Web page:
Early Storms Fuel Awareness as Spring Begins

March 26, 2012

Recent destructive storms in Kentucky may help the public be more aware of the potential threat of severe weather as spring begins.

National Weather Service meteorologist Christine Wielgos told The Paducah Sun that bad storms make people more aware of risks posed by the weather.

She said she doesn’t believe frequent alerts about possible severe storms desensitize people.

“People are more aware of risks because of some bad storms happening here and in their backyards,” Wielgos said. “The storms’ intensity and frequency are increasing, and people know it.”

McCracken County emergency management director Paul Carter said he thought awareness of storm danger had increased in western Kentucky since a tornado hit in 2011 in nearby Joplin, Mo., and killed 160 people.

“There were lessons learned,” Carter said. “We try to stay off the sirens to avoid complacency. We want to make sure there is an acute threat before we start setting off the sirens around the county. So far, that has been very successful.”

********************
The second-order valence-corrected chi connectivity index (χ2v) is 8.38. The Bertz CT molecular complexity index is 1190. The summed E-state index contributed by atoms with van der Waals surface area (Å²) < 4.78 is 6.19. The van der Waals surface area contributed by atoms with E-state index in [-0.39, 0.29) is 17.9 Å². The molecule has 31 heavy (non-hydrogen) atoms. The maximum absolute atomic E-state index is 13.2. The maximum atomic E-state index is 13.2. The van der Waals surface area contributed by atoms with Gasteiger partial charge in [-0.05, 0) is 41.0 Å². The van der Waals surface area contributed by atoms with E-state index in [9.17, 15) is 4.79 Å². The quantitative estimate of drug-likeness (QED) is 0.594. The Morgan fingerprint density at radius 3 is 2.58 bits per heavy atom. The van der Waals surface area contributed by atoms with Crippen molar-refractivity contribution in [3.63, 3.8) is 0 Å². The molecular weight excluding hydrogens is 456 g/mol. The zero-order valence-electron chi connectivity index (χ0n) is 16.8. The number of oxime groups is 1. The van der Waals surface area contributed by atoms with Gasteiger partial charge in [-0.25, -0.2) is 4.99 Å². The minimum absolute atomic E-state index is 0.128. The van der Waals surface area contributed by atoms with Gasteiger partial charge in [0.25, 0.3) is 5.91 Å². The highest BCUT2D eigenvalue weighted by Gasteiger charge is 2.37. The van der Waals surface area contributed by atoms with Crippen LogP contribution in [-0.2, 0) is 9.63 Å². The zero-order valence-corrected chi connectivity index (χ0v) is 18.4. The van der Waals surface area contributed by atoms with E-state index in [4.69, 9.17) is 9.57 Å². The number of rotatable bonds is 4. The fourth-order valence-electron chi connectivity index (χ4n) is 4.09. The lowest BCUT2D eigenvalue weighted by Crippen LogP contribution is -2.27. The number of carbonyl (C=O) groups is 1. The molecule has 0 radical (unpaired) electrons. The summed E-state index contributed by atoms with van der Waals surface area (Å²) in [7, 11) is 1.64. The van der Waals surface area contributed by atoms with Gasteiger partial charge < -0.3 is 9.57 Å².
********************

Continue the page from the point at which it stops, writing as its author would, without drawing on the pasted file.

Carter said bad weather is always a possibility – twisters were spotted last week in western McCracken County and there was widespread damage in 2007 when high winds from the remnants of Hurricane Ike blew through the area.

He said when bad weather strikes, people should “use common sense. If there is a possibility of a bad storm, pay attention to all media and rely on warnings.”

Wielgos recommended that residents get weather radios and that will give them warnings for counties to the west. Storms most often move from west to east in the area, she said.

Brad Jackson, a Radio Shack manager at Kentucky Oaks Mall, says weather radios are selling better this year than they before spring last year.

“Any time there’s bad weather, weather radios become the No. 1 purchase,” Jackson said. “Maybe we’re selling more this year compared to last because last spring wasn’t as turbulent. We’re definitely selling more weather-related supplies like batteries, flashlights, car chargers for phones. People want to be safe, and after the ice storm two years ago, maybe more people are taking precautions.”

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